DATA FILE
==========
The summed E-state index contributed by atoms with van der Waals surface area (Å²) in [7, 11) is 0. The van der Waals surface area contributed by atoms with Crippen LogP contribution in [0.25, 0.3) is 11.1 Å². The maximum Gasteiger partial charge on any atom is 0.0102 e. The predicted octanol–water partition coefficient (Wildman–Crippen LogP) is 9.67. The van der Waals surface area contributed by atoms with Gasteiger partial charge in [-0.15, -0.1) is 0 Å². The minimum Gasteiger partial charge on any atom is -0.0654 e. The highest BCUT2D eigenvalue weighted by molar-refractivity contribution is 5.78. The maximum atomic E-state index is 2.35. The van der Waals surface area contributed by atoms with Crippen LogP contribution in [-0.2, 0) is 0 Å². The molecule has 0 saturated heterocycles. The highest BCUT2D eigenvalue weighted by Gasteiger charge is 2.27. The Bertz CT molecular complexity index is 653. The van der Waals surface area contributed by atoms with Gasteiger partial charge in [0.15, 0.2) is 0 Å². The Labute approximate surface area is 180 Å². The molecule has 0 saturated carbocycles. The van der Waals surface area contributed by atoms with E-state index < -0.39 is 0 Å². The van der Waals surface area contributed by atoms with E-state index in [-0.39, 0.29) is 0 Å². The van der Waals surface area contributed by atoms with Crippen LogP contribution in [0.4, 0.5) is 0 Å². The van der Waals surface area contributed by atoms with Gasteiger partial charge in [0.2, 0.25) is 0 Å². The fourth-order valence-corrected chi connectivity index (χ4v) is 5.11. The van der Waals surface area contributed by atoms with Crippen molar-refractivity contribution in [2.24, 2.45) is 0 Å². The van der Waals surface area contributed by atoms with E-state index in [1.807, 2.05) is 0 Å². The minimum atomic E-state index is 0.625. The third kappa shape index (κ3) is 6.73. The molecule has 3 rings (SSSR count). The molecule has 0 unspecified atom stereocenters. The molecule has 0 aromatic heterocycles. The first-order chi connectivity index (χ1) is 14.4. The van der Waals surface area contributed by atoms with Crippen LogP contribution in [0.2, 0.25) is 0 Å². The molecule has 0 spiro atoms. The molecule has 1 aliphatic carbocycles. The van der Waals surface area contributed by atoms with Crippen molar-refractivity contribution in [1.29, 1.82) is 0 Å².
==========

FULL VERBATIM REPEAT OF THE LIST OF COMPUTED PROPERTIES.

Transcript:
The summed E-state index contributed by atoms with van der Waals surface area (Å²) in [7, 11) is 0. The van der Waals surface area contributed by atoms with Crippen LogP contribution in [0.25, 0.3) is 11.1 Å². The maximum Gasteiger partial charge on any atom is 0.0102 e. The predicted octanol–water partition coefficient (Wildman–Crippen LogP) is 9.67. The van der Waals surface area contributed by atoms with Gasteiger partial charge in [-0.15, -0.1) is 0 Å². The minimum Gasteiger partial charge on any atom is -0.0654 e. The highest BCUT2D eigenvalue weighted by molar-refractivity contribution is 5.78. The maximum atomic E-state index is 2.35. The van der Waals surface area contributed by atoms with Crippen LogP contribution in [-0.2, 0) is 0 Å². The molecule has 0 saturated heterocycles. The highest BCUT2D eigenvalue weighted by Gasteiger charge is 2.27. The Bertz CT molecular complexity index is 653. The van der Waals surface area contributed by atoms with Gasteiger partial charge in [0.15, 0.2) is 0 Å². The Labute approximate surface area is 180 Å². The molecule has 0 saturated carbocycles. The van der Waals surface area contributed by atoms with E-state index < -0.39 is 0 Å². The van der Waals surface area contributed by atoms with E-state index in [-0.39, 0.29) is 0 Å². The van der Waals surface area contributed by atoms with Crippen LogP contribution in [0.4, 0.5) is 0 Å². The van der Waals surface area contributed by atoms with Gasteiger partial charge in [0.2, 0.25) is 0 Å². The fourth-order valence-corrected chi connectivity index (χ4v) is 5.11. The van der Waals surface area contributed by atoms with Crippen molar-refractivity contribution in [2.24, 2.45) is 0 Å². The van der Waals surface area contributed by atoms with E-state index in [1.807, 2.05) is 0 Å². The minimum atomic E-state index is 0.625. The third kappa shape index (κ3) is 6.73. The molecule has 3 rings (SSSR count). The molecule has 0 unspecified atom stereocenters. The molecule has 0 aromatic heterocycles. The first-order chi connectivity index (χ1) is 14.4. The van der Waals surface area contributed by atoms with Crippen LogP contribution in [0.2, 0.25) is 0 Å². The molecule has 0 spiro atoms. The molecule has 1 aliphatic carbocycles. The van der Waals surface area contributed by atoms with Crippen molar-refractivity contribution in [1.29, 1.82) is 0 Å².